“The regents should be answering to the legislative body that provides funding to the board,” he said.
While money for the pro-Question 1 PAC has come mostly from the business community, the measure has garnered a fairly broad coalition of support by way of endorsements from labor groups, such as the Service Employees International Union Local 1107 and Culinary Local 226, as well as a bipartisan group of current and former state lawmakers.
“We have Republicans, stalwart conservatives, Democrats, labor, rural, north and south all supporting Question 1 because it restores basic American government,” said Democratic former Assemblyman Elliot Anderson, who co-sponsored the 2017 bill that kickstarted the process of getting the measure on the ballot this year and who serves on PAC’s advisory board. “If this were a big, terrible thing, all of these people wouldn’t be united.”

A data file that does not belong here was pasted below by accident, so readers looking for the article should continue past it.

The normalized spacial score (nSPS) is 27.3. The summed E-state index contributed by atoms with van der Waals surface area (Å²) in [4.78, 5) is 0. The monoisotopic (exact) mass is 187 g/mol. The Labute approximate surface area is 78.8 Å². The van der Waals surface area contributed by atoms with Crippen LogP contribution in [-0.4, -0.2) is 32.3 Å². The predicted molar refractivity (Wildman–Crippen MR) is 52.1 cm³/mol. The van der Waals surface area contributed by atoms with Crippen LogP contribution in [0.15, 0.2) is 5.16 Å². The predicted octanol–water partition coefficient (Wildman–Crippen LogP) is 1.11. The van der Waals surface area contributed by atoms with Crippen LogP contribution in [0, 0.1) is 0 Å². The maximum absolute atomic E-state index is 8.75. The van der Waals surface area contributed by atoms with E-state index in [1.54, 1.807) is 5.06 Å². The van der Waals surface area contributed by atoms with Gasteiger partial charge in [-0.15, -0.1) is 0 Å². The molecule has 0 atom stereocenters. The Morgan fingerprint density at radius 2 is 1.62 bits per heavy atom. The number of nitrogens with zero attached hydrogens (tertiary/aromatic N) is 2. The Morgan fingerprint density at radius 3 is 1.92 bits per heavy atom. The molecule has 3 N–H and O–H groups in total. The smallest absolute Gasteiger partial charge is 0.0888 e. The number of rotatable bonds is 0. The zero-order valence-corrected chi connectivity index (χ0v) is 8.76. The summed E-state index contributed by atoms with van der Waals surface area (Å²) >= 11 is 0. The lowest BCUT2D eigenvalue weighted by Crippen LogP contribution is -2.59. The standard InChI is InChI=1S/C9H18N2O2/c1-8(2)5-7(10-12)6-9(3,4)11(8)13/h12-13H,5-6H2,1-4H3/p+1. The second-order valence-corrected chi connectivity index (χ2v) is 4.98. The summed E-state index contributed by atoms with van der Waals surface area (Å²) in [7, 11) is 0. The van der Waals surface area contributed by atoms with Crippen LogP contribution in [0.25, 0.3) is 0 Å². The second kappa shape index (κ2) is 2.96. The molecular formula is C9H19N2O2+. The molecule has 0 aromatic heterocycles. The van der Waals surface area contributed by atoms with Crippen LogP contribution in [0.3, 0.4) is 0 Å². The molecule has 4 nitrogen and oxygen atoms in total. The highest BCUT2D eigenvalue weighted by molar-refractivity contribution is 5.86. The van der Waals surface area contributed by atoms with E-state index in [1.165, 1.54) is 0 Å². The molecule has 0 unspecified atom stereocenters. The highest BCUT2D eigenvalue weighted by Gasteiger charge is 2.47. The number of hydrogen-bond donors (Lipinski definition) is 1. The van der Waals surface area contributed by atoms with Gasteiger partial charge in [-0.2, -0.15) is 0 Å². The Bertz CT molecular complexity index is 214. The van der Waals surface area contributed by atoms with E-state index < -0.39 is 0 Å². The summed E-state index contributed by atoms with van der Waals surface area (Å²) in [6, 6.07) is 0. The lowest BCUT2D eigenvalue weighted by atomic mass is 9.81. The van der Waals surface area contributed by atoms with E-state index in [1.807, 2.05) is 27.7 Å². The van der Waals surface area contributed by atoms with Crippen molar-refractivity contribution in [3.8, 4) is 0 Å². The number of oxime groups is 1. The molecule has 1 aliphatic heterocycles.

Proponents like the Vegas chamber and Anderson point to a 2018 study that ranked Nevada 46th in educational attainment, a statistic measuring the highest level of education someone has received, as further reason for the need for more oversight. They say that lawmakers can better account for how the board is spending money.
But to some current regents who have come out against Question 1, the measure would do little to benefit higher education in the state.
“This is the proverbial solution in search of a problem,” said Regent Trevor Hayes, whose term expires at the end of the year and who is not running for re-election.